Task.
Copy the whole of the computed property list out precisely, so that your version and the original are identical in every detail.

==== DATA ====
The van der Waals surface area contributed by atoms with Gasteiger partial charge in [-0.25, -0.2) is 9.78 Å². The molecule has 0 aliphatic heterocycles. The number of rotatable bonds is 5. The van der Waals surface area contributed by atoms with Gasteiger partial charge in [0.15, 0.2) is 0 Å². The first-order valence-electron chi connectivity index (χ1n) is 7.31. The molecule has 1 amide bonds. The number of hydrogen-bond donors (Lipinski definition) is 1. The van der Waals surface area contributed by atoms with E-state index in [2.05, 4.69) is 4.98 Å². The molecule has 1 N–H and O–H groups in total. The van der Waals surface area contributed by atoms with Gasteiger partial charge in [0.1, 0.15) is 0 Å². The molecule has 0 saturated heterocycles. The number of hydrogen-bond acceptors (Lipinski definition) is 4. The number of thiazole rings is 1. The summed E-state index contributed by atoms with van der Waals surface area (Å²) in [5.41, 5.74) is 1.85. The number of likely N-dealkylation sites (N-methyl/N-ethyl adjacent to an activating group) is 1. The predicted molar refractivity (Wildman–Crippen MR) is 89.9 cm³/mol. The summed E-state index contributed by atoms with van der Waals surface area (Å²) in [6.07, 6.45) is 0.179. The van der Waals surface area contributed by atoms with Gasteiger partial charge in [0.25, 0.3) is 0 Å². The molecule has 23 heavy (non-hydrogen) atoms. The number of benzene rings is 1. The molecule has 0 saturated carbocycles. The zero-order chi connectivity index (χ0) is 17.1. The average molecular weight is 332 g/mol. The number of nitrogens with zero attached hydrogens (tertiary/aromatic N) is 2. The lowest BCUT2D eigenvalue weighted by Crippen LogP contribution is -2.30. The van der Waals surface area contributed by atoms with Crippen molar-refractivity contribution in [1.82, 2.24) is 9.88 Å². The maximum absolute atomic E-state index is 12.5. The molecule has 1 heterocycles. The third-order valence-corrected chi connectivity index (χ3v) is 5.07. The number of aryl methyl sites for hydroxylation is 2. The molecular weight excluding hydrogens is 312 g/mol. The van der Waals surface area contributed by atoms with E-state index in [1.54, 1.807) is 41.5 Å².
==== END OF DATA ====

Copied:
The van der Waals surface area contributed by atoms with Gasteiger partial charge in [-0.25, -0.2) is 9.78 Å². The molecule has 0 aliphatic heterocycles. The number of rotatable bonds is 5. The van der Waals surface area contributed by atoms with Gasteiger partial charge in [0.15, 0.2) is 0 Å². The first-order valence-electron chi connectivity index (χ1n) is 7.31. The molecule has 1 amide bonds. The number of hydrogen-bond donors (Lipinski definition) is 1. The van der Waals surface area contributed by atoms with E-state index in [2.05, 4.69) is 4.98 Å². The molecule has 1 N–H and O–H groups in total. The van der Waals surface area contributed by atoms with Gasteiger partial charge in [0.1, 0.15) is 0 Å². The molecule has 0 saturated heterocycles. The number of hydrogen-bond acceptors (Lipinski definition) is 4. The number of thiazole rings is 1. The summed E-state index contributed by atoms with van der Waals surface area (Å²) in [5.41, 5.74) is 1.85. The number of likely N-dealkylation sites (N-methyl/N-ethyl adjacent to an activating group) is 1. The predicted molar refractivity (Wildman–Crippen MR) is 89.9 cm³/mol. The summed E-state index contributed by atoms with van der Waals surface area (Å²) in [6.07, 6.45) is 0.179. The van der Waals surface area contributed by atoms with Gasteiger partial charge in [0.25, 0.3) is 0 Å². The molecule has 23 heavy (non-hydrogen) atoms. The number of benzene rings is 1. The molecule has 0 saturated carbocycles. The zero-order chi connectivity index (χ0) is 17.1. The average molecular weight is 332 g/mol. The number of nitrogens with zero attached hydrogens (tertiary/aromatic N) is 2. The lowest BCUT2D eigenvalue weighted by Crippen LogP contribution is -2.30. The van der Waals surface area contributed by atoms with Crippen molar-refractivity contribution in [1.82, 2.24) is 9.88 Å². The maximum absolute atomic E-state index is 12.5. The molecule has 1 heterocycles. The third-order valence-corrected chi connectivity index (χ3v) is 5.07. The number of aryl methyl sites for hydroxylation is 2. The molecular weight excluding hydrogens is 312 g/mol. The van der Waals surface area contributed by atoms with E-state index in [1.54, 1.807) is 41.5 Å².